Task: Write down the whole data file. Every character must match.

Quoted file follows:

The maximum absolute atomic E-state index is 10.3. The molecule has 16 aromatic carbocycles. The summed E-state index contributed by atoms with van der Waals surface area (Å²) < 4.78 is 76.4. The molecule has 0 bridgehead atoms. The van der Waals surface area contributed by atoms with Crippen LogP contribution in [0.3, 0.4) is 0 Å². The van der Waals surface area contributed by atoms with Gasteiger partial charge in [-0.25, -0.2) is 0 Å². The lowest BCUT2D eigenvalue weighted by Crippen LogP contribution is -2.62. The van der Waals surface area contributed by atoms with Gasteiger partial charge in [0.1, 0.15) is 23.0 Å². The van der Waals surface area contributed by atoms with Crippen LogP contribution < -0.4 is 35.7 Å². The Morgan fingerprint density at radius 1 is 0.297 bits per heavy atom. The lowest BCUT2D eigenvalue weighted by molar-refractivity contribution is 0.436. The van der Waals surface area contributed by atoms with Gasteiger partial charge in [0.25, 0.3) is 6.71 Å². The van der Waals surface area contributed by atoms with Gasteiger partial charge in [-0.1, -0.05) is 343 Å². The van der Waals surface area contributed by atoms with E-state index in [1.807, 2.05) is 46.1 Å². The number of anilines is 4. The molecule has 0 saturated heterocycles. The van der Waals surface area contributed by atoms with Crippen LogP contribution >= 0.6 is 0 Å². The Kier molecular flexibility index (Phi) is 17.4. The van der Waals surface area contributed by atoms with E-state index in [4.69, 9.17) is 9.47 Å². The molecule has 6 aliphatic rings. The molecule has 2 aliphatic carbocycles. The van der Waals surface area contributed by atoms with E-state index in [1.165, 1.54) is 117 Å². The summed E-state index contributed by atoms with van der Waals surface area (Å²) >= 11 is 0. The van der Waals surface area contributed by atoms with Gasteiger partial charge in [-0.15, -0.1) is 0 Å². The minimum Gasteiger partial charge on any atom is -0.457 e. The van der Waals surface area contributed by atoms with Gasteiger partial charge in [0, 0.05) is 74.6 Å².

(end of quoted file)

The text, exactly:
The maximum absolute atomic E-state index is 10.3. The molecule has 16 aromatic carbocycles. The summed E-state index contributed by atoms with van der Waals surface area (Å²) < 4.78 is 76.4. The molecule has 0 bridgehead atoms. The van der Waals surface area contributed by atoms with Crippen LogP contribution in [0.3, 0.4) is 0 Å². The van der Waals surface area contributed by atoms with Gasteiger partial charge in [-0.25, -0.2) is 0 Å². The lowest BCUT2D eigenvalue weighted by Crippen LogP contribution is -2.62. The van der Waals surface area contributed by atoms with Gasteiger partial charge in [0.1, 0.15) is 23.0 Å². The van der Waals surface area contributed by atoms with Crippen LogP contribution < -0.4 is 35.7 Å². The Morgan fingerprint density at radius 1 is 0.297 bits per heavy atom. The lowest BCUT2D eigenvalue weighted by molar-refractivity contribution is 0.436. The van der Waals surface area contributed by atoms with Gasteiger partial charge in [0.25, 0.3) is 6.71 Å². The van der Waals surface area contributed by atoms with Gasteiger partial charge in [-0.1, -0.05) is 343 Å². The van der Waals surface area contributed by atoms with E-state index in [1.807, 2.05) is 46.1 Å². The number of anilines is 4. The molecule has 0 saturated heterocycles. The van der Waals surface area contributed by atoms with Crippen LogP contribution >= 0.6 is 0 Å². The Kier molecular flexibility index (Phi) is 17.4. The van der Waals surface area contributed by atoms with E-state index in [4.69, 9.17) is 9.47 Å². The molecule has 6 aliphatic rings. The molecule has 2 aliphatic carbocycles. The van der Waals surface area contributed by atoms with E-state index in [1.165, 1.54) is 117 Å². The summed E-state index contributed by atoms with van der Waals surface area (Å²) >= 11 is 0. The van der Waals surface area contributed by atoms with Gasteiger partial charge in [-0.15, -0.1) is 0 Å². The minimum Gasteiger partial charge on any atom is -0.457 e. The van der Waals surface area contributed by atoms with Gasteiger partial charge in [0, 0.05) is 74.6 Å².